Vin-X examines wine investment’s potential role as a safe haven in times of trouble
One of wine’s most appealing attributes is its status as a sort of international currency, much in the same way gold is regarded: As a tangible asset with inherent value, it is far less susceptible to market fluctuations and drops, especially in times of economic difficulty or market uncertainty. One great way to examine this is to look at incidents which have seen mainstream markets post significant losses, and to compare what happened in the wine market during the same period. Let’s start with the FTSE 100:
The three events highlighted above were economic disasters, to the extent that looking at the graph above, the FTSE has still not returned to its pre-dot com bubble levels, even after more than a decade. One might be forgiven for assuming that wine must have followed a similar path during this period, but look at the graph below:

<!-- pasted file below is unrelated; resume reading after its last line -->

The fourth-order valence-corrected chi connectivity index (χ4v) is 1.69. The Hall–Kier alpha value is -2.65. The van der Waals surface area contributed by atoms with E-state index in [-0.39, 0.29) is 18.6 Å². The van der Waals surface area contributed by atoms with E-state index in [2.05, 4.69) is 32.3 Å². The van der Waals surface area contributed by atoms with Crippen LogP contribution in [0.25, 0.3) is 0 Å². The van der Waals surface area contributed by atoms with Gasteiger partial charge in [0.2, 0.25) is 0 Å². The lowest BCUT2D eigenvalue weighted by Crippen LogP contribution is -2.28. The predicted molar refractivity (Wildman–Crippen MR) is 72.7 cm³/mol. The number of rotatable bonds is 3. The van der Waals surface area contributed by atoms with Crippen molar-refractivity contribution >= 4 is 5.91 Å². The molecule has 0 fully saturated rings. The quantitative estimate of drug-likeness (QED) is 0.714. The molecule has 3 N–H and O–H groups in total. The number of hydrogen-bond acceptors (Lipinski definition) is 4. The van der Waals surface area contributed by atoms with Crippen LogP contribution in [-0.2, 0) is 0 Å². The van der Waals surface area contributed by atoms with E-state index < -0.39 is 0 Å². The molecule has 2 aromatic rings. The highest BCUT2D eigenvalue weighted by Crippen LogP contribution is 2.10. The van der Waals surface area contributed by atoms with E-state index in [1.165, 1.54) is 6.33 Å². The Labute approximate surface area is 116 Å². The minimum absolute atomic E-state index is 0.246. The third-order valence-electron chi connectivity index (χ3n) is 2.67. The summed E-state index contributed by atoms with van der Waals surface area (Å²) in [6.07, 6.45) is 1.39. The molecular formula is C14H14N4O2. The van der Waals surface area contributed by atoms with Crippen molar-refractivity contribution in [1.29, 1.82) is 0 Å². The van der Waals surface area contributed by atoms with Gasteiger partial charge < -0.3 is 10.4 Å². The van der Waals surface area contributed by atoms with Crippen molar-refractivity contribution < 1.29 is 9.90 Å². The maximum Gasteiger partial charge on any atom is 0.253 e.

None of these events caused anything like the turmoil suffered by the mainstream markets. This is because the value of wine is not dependent on other elements: its worth is inherent. If the US Federal Reserve changes interest rates, that doesn’t mean a case of Château Latour 2000 goes down in quality: this is what allows wine to function not only as an excellent asset for investment and capital growth, but also a powerful means of portfolio diversification for canny savers.
It should also be pointed out that wine bears NO correlation to mainstream markets, unlike other safe haven investments which display inverse correlation. Take gold, for example: yes, in times of trouble, gold will jump in value accordingly. However, this also makes gold as an asset much more volatile: it is unlikely to enjoy long term, steady growth, and will suffer more bubbles along the way. While this makes it a great way to potentially make some short-term gains, it cannot compare to wine’s long term stability and consistency. When it comes to long term stability, wine really is one of the safest places to invest.